Bob was going to pick these today, for me to make jam. I instead decided it would be a good idea to start summer pruning the apple trees, we have two. So they will stay fresher on the bush and jam making will commence early next week.
If you have enjoyed Growing Vegetables Week 2 here are some other posts you may enjoy:
We are making progress. Not everything we wanted done has been finished, but that is gardening for you. As they say, even with all of the gardening jobs still to do, it’s important to take time to stop and smell the roses. Until next week, when hopefully our Freckles salad leaves will have germinated, happy gardening.
Bob and Sammie xx
Groseeds have kindly sponsored this venture by providing seeds. All views, opinions, content and photographs are my own. Any advice given is from me, Sammie an amateur gardener and is followed at your own risk. Please see myDisclosure Policy.
So this this summer I’m having lots of fun making different flavoured ice creams. Yet would I be able to turn a Mr Sherick’s Hint of Mint shake into one? Well, you know me, always up for a challenge. This one is not good, not great, but, awesome. A delicious creamy Mint Chocolate Milkshake Ice Cream!
I do apologise for the poor lighting in the photographs. Once this ice cream was made, chilled, churned, frozen and served the light levels were low. If I’d have waited another day I would have had a riot at home. Everyone was desparate to see how the milkshake had turned into an ice cream!
When most people are given a milkshake or two, they tend to drink them. Oh no, not me. My brain starts whirring as to what can I make with them. I knew I wanted to try an ice cream recipe.
All of Mr Sherick’s shakes are thick, creamy and very luxurious, so I was pretty confident the ‘Hint of Mint’ shake would work well.
What I was not prepared for was just how good the ice cream would turn out. Unbelievably creamy and smooth, with just the right ‘Hint of Mint’ against a light chocolate background. This Mint Chocolate MilkshakeIce Cream is seriously good. A massive hit with the whole family giving it a very firm 10/10.
As many of you who read this blog regularly will know, anything above an 8.5 is very hard to attain from our youngest daughter, so Mr Sherick’s you should be very pleased with a top score.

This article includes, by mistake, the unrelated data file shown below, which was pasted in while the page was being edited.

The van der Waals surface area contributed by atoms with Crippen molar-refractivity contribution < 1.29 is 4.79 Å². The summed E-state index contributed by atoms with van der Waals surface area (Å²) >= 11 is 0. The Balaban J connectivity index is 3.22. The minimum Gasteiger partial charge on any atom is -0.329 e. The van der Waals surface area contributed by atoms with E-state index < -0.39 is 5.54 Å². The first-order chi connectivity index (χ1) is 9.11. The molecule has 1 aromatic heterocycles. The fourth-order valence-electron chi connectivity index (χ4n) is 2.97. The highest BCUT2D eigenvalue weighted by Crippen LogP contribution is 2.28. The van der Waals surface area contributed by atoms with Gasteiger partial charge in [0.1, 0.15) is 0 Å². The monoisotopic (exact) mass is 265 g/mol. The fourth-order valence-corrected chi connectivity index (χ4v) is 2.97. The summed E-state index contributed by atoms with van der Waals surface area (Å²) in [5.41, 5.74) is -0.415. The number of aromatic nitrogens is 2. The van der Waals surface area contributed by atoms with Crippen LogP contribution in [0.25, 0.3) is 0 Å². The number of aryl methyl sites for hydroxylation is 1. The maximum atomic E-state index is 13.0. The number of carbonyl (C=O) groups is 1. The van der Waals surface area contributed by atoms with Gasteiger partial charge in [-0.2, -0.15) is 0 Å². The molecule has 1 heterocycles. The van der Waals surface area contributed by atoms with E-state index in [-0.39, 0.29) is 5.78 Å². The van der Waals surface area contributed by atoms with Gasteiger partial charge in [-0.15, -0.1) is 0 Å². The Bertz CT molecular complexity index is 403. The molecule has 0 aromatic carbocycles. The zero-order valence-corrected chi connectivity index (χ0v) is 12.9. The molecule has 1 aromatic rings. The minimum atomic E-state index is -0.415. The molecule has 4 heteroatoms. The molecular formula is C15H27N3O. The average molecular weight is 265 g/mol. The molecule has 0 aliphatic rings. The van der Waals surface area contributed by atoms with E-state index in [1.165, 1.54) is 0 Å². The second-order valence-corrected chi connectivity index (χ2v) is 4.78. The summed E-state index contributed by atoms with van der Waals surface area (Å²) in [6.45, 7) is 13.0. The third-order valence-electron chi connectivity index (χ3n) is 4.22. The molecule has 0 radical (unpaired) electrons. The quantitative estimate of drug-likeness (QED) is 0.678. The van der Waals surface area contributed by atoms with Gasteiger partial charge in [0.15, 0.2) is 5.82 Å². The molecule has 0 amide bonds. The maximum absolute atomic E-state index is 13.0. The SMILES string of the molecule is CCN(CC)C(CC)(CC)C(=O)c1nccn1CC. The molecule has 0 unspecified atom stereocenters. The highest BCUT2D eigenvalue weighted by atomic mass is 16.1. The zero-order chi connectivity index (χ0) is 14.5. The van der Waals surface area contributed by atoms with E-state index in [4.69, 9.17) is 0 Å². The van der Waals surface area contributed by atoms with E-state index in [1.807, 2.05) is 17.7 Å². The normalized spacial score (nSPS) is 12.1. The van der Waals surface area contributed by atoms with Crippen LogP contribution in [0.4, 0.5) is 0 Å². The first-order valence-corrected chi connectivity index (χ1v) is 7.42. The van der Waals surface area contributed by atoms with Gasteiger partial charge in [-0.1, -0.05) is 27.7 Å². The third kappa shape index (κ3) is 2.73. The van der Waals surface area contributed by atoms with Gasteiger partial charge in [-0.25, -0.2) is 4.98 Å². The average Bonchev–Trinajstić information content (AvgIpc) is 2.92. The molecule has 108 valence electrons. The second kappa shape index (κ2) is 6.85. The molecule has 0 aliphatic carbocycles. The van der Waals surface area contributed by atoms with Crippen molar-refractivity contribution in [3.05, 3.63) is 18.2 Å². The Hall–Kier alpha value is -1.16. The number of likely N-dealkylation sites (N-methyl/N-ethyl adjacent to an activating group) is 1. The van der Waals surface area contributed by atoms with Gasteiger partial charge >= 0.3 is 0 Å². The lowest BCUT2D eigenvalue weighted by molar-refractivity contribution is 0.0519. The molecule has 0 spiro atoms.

Whilst making the ice cream I resisted the urge to add some extra chunks of minty chocolate. I am so glad that I did. This ice cream is so smooth and dreamily creamy. Yes there is a place for mint chocolate chips in ice cream, but not in this recipe.
Mint Chocolate Milkshake Ice Cream smooth and refreshing.
Recipe: Makes 750ml Mint Chocolate Milkshake Ice Cream
Note: Ensure the frozen bowl part of your ice cream maker has been in the freezer for 8 hours or according to manufacturers instructions.
Pour the milkshake, milk and cream into a heavy based saucepan over a medium heat.
Bring to scalding point – a rim of small bubbles will form, just before the liquid boils.
As soon as the liquid has reached scalding point remove from the heat.
Into a large bowl add the egg yolks, sugar and corn flour.
Whisk until pale and creamy.
With the whisk on slow gently pour in the scalded cream/milkshake mixture.
Once combined pour the contents of the bowl back into the saucepan on a low/medium heat (custard base). Stirring continuously.
When the custard base has thickened and coats the back of a wooden spoon remove the saucepan from the heat.
Pour the custard base through a sieve into a clean bowl.
Place cling film directly on top of the custard base to stop a skin forming.
Leave to cool and when just warm place in the fridge to chill until cold.
Once cold the custard base is ready to be churned into ice cream.
Set up your ice cream maker according to the instructions given by the manufacturer.
Switch the machine on so that it is churning and carefully pour in the custard base.
Churn until the ice cream is softly frozen. Stop the ice cream maker.
Remove the paddle from the ice cream maker and scoop all of the ice cream off into a freezer proof tub. Use a silicone spatula to scoop the remaining ice cream out and into the tub.
Pop a lid on the tub a place in the freezer until frozen solid, ideally overnight but you can check after 4 hours.
To serve your Mint Chocolate Milkshake Ice Cream, remove the tub from the freezer 15 minutes before serving.
I scooped balls of the delicious ice cream into premade (not by me!) brandy snap baskets and garnished with a little fresh mint.
One bottle of ‘Hint of Mint’ milkshake makes a smooth, elegant dessert for 4-6 people, depending on how generous your portions are. In our house it was split between 5 people.
I am utterly thrilled that I was not only able to turn a shake into ice cream, more so that it was a very, very good ice cream. The hint of mint was still there and this proved to be a very smooth and refreshing ice cream. Perfect after a spicey meal, or in a cone in the garden whilst enjoying the sun.
Why don’t you churn your Mr Sherick’s shakes into ice cream?
If you have enjoyed the recipe for this Mint Chocolate Milkshake Ice Cream here are some others you may like to try:
Creating new flavours using my new Andrew James Ice Cream Maker is so much fun. Using milkshakes from Mr Sherick’s to successfully create delicious ice cream is a creative achievement for me.
If you’ve been inspired to churn your shakes into ice cream please let me know? I love reading your comments and seeing your photos on Twitter and Instagram. Talking of which, keep your eyes open for a Mr Sherick’s giveaway coming very soon.
Have fun making, baking and creating in your kitchens and remember food always tastes better when it’s shared.